Saturday Night Live (SNL) is a popular comedy show, in which celebrity hosts join an ensemble of comedic actors often to perform funny sketches. A lot of the time, pop culture references or brands become the brunt of the joke or incorporated into them somehow. While these jokes may not always align with the brand’s values, there’s no doubt they still help give a massive amount of free PR for the brands, and if a brand can harness the ensuing virality in the right way it can work out in their favor.
One such example can be seen from a SNL skit this past weekend in which famous singer Harry Styles “plays a Sara Lee employee who’s in charge of the brand’s Instagram account but has mixed it up with his own personal account and posted some inappropriate comments on others photos through the Sara Lee account.” (NYPost) Sara Lee is an American consumer goods company known for their desserts and breads, and many of the saucy and raunchy comments they used in their jokes definitely don’t really align with Sara Lee’s family friendly branding. After the skit aired, many consumers turned to the real Sara Lee social media pages to comment some of the scandalous comments from the skit that Styles’s character had accidentally left from the Sara Lee page.
While the comments being left across all the pages may have initially seemed like chaos for the brand, soon the hashtag #SaraLee was trending and people were tweeting things like “So who’s now adding Sara Lee to their grocery list?”. When reached out to, Sara Lee told the NY Post that they “didn’t participate in creating the skit and its content doesn’t align with Sara Lee’s brand. But, we all know SNL pushes the envelope for laughs and we are taking it in stride.” They eventually deleted some of the more inappropriate comments and temporarily deleted their Instagram comments, but overall didn’t seem too bothered by the whole ordeal. Due to a completely external thing not associated with their own marketing efforts at all, they were able to ascend into virality.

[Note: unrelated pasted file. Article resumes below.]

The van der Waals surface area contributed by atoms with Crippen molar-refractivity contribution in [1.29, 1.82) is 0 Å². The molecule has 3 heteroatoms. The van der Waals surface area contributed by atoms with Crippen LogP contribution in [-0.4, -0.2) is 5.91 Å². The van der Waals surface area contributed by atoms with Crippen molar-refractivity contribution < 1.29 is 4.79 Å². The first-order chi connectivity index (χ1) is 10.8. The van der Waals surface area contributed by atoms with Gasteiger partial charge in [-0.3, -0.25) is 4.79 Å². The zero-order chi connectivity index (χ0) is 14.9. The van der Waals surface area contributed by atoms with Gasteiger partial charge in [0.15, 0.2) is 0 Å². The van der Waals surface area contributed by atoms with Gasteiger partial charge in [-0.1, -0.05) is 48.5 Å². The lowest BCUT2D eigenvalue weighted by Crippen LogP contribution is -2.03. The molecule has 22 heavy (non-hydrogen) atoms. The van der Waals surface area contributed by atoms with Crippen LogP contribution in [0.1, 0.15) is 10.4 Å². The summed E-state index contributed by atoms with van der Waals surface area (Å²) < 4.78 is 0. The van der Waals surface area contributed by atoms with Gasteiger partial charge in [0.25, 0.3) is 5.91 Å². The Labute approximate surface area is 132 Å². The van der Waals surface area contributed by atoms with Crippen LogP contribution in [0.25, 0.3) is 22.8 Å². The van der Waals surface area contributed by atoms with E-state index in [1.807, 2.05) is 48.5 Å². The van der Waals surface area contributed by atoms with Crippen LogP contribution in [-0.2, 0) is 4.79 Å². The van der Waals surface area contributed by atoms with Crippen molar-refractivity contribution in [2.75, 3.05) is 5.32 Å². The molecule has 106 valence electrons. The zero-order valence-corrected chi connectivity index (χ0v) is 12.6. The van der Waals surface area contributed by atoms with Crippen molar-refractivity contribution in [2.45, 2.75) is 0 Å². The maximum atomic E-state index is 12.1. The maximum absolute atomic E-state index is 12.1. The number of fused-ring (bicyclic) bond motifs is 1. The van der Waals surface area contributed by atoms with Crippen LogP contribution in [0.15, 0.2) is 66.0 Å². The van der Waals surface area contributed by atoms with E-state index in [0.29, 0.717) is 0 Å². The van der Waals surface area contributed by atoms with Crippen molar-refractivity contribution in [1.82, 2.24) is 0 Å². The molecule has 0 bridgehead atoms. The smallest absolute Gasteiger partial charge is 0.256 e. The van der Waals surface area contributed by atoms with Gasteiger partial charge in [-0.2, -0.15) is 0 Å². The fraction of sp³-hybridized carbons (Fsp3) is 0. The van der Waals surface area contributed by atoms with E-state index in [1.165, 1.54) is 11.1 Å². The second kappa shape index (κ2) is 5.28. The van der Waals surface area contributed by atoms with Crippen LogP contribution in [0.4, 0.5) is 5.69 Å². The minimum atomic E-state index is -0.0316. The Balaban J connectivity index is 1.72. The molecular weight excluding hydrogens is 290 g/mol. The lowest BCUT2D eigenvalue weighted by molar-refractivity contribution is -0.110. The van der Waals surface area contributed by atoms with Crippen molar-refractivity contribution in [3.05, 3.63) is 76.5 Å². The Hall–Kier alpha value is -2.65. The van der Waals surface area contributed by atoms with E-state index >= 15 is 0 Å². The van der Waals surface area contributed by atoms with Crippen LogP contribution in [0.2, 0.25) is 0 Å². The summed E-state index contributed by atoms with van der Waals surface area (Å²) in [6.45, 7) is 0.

Similarly, paint brand Farrow & Ball that were the brunt of an SNL skit last week where it referenced it as having high prices and flowery descriptions had increased buzz for a little bit, and the brand actually even capitalized on this moment by responding with a tactical ad in the New York Times. It read “Introducing our Saturday Night Live special edition col-our” with a paint called English Roast alongside the caption “A rich and good hum-oured hue with subtle hints of bone-dry satire and a lingering aftertaste of charred British beef. It’s not just paint, it’s Farrow & Ball.” (AdAge) Anthony Davey, CEO at Farrow & Ball, spoke to this saying “Whilst Farrow & Ball doesn’t always use jokes in their creative, it’s still a warm and human brand. Embracing humour is just another facet of that.”
So what can we learn from this? How a brand can appropriately harness publicity they gain that may not be exactly what they want or in favor of their brand values. When external things happen that are out of one’s control, such as SNL launching your brand into virality, you can embrace the buzz it’s bringing (like the adage says there’s no such thing as bad press) and take it in stride or even harness it by responding to it and using it in your marketing strategy to feed off of the virality it had created.
Some questions this left me with, however, included once virality is created and if a brand embraces it, what happens to the consumers who are engaging with the content—are they just engaging while it’s a trend, do they have higher brand awareness as a result and/or are they actually converted to consumers of the brand? I also wonder about what the best internal mechanisms within a marketing agency of handling something like this would be. The turnaround on their end in response to an event or incident like a SNL skit about your brand would have to be quick, so what kind of protocol is best internally to discuss the best course of action and execute that?